Westbrook’s wealth of football knowledge and impact is felt inside the SagU program.

“Westy is the man at Saguaro,” Mohns said to the “Zone Read.” “He knows what it takes to succeed at the highest levels. He has a tremendous passion for life and the game of football. His energy is contagious. He’s an elite technician and master coach of defensive backs…we would not be the program we are today if not for Bryant Westbrook.”

Player-Coach Relationship, Coach-Coach Relationship

As Charlie Ragle said in this column last week, he’s all about relationships.

So, it’s not surprising the new Idaho State head coach sifted through his phone filled with contacts to connect with someone he’s known for well over a decade.

Yes, DaVonte’ Neal and Ragle, who were together at Chaparral High and the University of Arizona, were reunited this week when the two-time Arizona Gatorade Player of the Year and Top 10 Nationally-ranked recruit in 2012 was hired by his old high school and college coach.

“Coach Ragle and I always keep an open line of communication since I graduated college,” Neal said to the “Zone Read.” “He and I speak on a monthly basis. I kinda knew eventually he would be getting a shot at a head coaching job, I just didn’t know when that was going to be. He always knew I wanted to get into coaching at the college level. He ended up getting the Idaho State job and I said, ‘He might end up calling [with] a job sooner or later.'”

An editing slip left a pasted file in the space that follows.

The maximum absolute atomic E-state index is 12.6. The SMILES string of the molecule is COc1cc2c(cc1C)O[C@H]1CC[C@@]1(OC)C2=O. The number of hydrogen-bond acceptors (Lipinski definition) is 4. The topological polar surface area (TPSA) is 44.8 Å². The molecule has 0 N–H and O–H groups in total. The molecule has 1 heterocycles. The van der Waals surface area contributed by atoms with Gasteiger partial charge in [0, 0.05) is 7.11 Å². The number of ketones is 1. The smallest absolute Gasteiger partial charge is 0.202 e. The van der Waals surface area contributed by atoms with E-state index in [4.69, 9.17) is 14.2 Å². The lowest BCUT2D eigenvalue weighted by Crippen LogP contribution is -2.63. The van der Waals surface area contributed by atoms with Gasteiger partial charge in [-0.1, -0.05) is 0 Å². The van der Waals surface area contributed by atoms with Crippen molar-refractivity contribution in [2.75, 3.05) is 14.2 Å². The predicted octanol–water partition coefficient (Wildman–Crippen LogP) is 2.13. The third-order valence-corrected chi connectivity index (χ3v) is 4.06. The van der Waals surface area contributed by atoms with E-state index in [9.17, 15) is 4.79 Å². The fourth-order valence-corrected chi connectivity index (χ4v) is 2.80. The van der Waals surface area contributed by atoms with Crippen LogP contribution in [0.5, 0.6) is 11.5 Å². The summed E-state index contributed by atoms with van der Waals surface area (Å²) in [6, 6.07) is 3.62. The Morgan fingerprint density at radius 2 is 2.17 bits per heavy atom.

Well, the sooner came much faster than later when Ragle hired Neal to be the Bengals’ Cornerbacks Coach after Neal spent last year on Eddy Zubey’s defensive staff at Higley High.

“Coach Ragle offered me the job and it’s hard to say no to Coach Ragle,” Neal quipped.

So, naturally, “Zone Read” had to Neal what it’s going to be like now coaching with the coach he played for both in high school and college.

“It’s exciting,” Neal explained. “I can already feel the energy and it’s exciting for me to be around Coach Ragle and see how he handles the head coaching position. How he runs his staff. How he runs his meetings. I’ve already learned a lot in the little time that I’ve been with Coach. It’s kind of like a win-win for me. I’m not joining a staff I really don’t know. This is my first college coaching position but, at the same time, he’s helping through the process – the good and the bad.”

Neal, who had one of the more bizarre recruiting tales of all-time when deciding between Notre Dame, Arizona, Arkansas, and North Carolina, is now on the other side, getting a taste of what it’s like to be the hunter, rather the hunted so-to-speak.